mind-the-gap
Investing, Markets

Mind The Gaps

A version of this post first appeared in The Felder Report PREMIUM.

About a month ago former Fed head, Richard Fisher, came out and confirmed the idea that the FOMC’s quantitative easing policies over the past seven years have pushed prices of risk assets, including stocks, beyond what would otherwise be supported by their fundamentals.

There are a few ways to visualize this. The first comes from Dr. Ed Yardeni who tracks a fundamental indicator shown below. Notice the yawning gap between the S&P 500 Index and the major economic fundamentals.

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We can also just look at the index versus its components’ earnings. Here’s another gap:

And if you prefer to look at forward earnings estimates, you’ll find another massive gap:

Specifically, Fisher said that the Fed had, “front-loaded a tremendous rally.” All this means is that the Fed pulled returns forward from the future to generate larger gains today. Notice in the chart below that returns have recently been significantly better than valuations (using the Buffett indicator) 10 years ago justified. This is exactly what Fisher is referring to.

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The last time this happened was in the late 1990’s. From that peak, stocks fell more quickly than forecast in order to play, “catch up,” to the downside. Interestingly, the 3-year forecasts I generate using margin data show the very same gaps in the late 1990’s and today.

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And there are other indicators suggesting these gaps could close sooner rather than later. Bond market risk appetites (very similar to spreads in corporate bonds, junk bonds and leveraged loans) have been falling farther and for a longer period of time than stocks. These are normally very highly correlated to stock prices yet here is another major gap.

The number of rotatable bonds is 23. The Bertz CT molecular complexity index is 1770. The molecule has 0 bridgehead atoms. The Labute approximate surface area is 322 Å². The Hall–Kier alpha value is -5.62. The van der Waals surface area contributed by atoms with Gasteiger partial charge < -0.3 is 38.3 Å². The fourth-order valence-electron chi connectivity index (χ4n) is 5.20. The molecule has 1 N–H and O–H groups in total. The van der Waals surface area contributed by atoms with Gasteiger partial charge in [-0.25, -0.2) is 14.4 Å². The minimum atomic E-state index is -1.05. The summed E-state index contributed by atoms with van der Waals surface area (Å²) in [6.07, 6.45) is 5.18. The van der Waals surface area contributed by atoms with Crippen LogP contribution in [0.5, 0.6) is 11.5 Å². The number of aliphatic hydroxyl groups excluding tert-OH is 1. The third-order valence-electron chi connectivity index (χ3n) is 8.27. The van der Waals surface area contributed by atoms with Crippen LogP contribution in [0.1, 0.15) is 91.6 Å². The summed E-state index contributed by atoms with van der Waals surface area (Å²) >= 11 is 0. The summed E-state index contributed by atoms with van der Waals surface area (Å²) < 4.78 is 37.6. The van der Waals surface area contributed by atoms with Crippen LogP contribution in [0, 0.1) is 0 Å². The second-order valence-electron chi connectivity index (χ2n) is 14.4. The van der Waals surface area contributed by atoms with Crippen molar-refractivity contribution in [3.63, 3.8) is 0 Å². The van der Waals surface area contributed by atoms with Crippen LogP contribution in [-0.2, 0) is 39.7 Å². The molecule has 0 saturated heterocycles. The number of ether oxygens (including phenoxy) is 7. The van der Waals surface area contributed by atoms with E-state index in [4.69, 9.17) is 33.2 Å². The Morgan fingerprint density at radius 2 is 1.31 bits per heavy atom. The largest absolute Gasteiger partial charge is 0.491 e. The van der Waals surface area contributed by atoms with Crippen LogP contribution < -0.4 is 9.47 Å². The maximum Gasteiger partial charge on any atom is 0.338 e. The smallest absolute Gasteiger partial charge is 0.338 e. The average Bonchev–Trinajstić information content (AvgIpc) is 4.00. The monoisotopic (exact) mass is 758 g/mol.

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Another way to visualize this is to compare bond market risk appetites to stock market volatility. While fear in the bond market has soared recently, fear in stocks is relatively subdued. Notice the gap between them in the chart below.

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So when Richard Fisher says he, “can see significant downside,” in the stock market right now, he’s probably thinking about these sort of gaps between stocks prices and economic fundamentals. Between stocks and their earnings. Between stocks and the corporate credit markets. Because he helped create them. And, like Dr. Frankenstein and his monster, nobody knows better what they’re capable of.

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passive-aggression
Investing

Are Passive Investors Taking On Far More Risk Than They Realize?

“The average American is from Missouri everywhere and at all times except when he goes to the brokers’ offices and looks at the tape, whether it is in stocks or commodities. The one game of all games that really requires study before making a play is the one he goes into without his usual highly intelligent preliminary and precautionary doubts. He will risk half his fortune in the stock market with less reflection than he devotes to the selection of a medium-priced automobile.” -Jesse Livermore

These days, the sort of reckless financial abandon Livermore describes is on prominent display in the rapidly rising popularity of, “passive investing.” I first addressed this issue two years ago in a post titled, “one reason I’m worried about the rise of the robo-adviser,” writing: